MANAGING THE BOUNTY
In all of our typical rush to figure out the best techniques for catching fish, the best gear, the best spots and everything else associated with kayak fishing, it can be easy to overlook an important consideration: what is the best way to deal with the fish that you are harvesting? As kayak fishermen, our space and mobility is limited on the water, but there are a few things that we can do to ensure that we're getting the best tasting fish and treating animal with respect. These are are a few methods I have come across from various sources and employ to make sure I get the most out of the fish I keep.
- USE A COOLER This seems like a no-brainer, but a surprising amount of people seem to be okay with keeping their catch in the bottom of the canoe or kayak. Fish spoil quickly when they die, and they flop around a ton, bruising the meat. I have used a hard sided cooler, a Columbia soft cooler which failed on me, and currently use the AO 36-can size soft cooler, which I like a lot. Different kayaks fit different size coolers, but there are a range of options out there.
- USE PLENTY OF ICE. It can be tempting to use the least amount of ice you can get away with, particularly when you are paddling/pedaling, but using too little ice more or less defeats the purpose of even using a cooler. I have seen the figure 2lbs of ice to every 1lb of fish, but that seems a little unrealistic in a kayak fishing scenario. Even 3 slot redfish could put you well over 20lbs of ice. I have found that 15-20lbs works well in my 36-can AO soft cooler. Some people also advocate adding some water to the mix to create a slurry, but I have found that the melting ice pretty much takes care of that. I do sometimes add some water when I get back to the launch or the house. Fish that sit in a very cold slurry do seem to be far less slimy when you're ready to clean them.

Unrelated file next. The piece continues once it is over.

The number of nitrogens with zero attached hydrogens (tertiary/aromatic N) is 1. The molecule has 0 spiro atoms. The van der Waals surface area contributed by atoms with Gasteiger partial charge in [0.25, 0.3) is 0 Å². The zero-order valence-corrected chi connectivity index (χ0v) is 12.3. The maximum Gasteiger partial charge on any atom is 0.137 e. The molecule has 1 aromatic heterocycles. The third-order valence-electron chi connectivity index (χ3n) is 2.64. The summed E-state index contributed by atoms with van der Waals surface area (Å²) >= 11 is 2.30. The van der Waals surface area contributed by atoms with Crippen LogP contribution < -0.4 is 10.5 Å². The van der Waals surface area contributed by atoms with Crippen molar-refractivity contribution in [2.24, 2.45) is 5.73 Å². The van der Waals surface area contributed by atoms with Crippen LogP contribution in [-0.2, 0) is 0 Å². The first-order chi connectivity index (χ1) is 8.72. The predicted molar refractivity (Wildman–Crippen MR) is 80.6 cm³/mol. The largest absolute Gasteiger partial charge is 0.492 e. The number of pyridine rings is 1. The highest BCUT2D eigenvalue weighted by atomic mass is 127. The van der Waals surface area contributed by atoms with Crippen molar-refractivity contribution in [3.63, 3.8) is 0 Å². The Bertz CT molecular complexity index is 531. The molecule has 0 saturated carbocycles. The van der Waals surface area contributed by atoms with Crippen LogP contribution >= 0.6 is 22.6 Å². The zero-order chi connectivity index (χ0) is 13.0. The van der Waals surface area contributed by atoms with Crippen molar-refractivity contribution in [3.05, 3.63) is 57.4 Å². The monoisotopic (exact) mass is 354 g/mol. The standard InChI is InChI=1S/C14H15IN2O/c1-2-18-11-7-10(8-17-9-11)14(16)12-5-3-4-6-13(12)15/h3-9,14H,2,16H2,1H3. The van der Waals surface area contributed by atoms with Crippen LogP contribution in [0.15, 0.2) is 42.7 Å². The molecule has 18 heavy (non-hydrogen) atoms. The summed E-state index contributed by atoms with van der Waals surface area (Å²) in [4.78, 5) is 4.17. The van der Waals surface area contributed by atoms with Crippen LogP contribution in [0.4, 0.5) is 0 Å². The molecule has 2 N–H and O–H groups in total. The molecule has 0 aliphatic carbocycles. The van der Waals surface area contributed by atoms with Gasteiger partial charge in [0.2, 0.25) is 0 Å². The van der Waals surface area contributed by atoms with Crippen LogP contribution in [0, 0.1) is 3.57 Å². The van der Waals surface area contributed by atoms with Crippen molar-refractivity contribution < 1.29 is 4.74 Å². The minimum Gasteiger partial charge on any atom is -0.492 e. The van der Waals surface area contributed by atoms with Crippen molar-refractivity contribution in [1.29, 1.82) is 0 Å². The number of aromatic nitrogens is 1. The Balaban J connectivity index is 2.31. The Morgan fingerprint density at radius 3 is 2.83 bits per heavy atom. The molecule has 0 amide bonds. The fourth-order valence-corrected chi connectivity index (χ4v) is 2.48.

- MANAGE THE FISH THROUGHOUT THE DAY. This one can be tricky, but if you're harvesting a good amount of fish, the ones on top in the cooler aren't likely to stay very cool if the ice is sitting at the bottom of cooler. Take some time to scoop out the ice on sitting on the bottom of the cooler and redistribute on top of the fish, and rotate the fish that haven't had a chance to cool yet to the bottom.
- TRY BLEEDING OUT THE FISH - Not only does this create less blood during the cleaning process and cleaner filets, it's a quicker death for the fish. All fish are different - research the best method for bleeding the species you are targeting.
- CHILL BEFORE CLEANING - This may come down to personal preference, but I almost never clean fish that I just caught. I prefer to let them chill in a ice water slurry for at least a few hours. The meat becomes firmer, and a lot of the slime comes off, making them much easier to handle and cleanly filet.
- GET FILLETS RIGHT IN THE FRIDGE. Especially if you're cleaning a bunch of fish, those first couple fillets are going to be sitting there getting warm and eaten up by flies pretty quickly. One method that works well is sliding the fillets into a bath of ice water as you're cleaning them, keeping them cool and pulling any more slime and blood off them.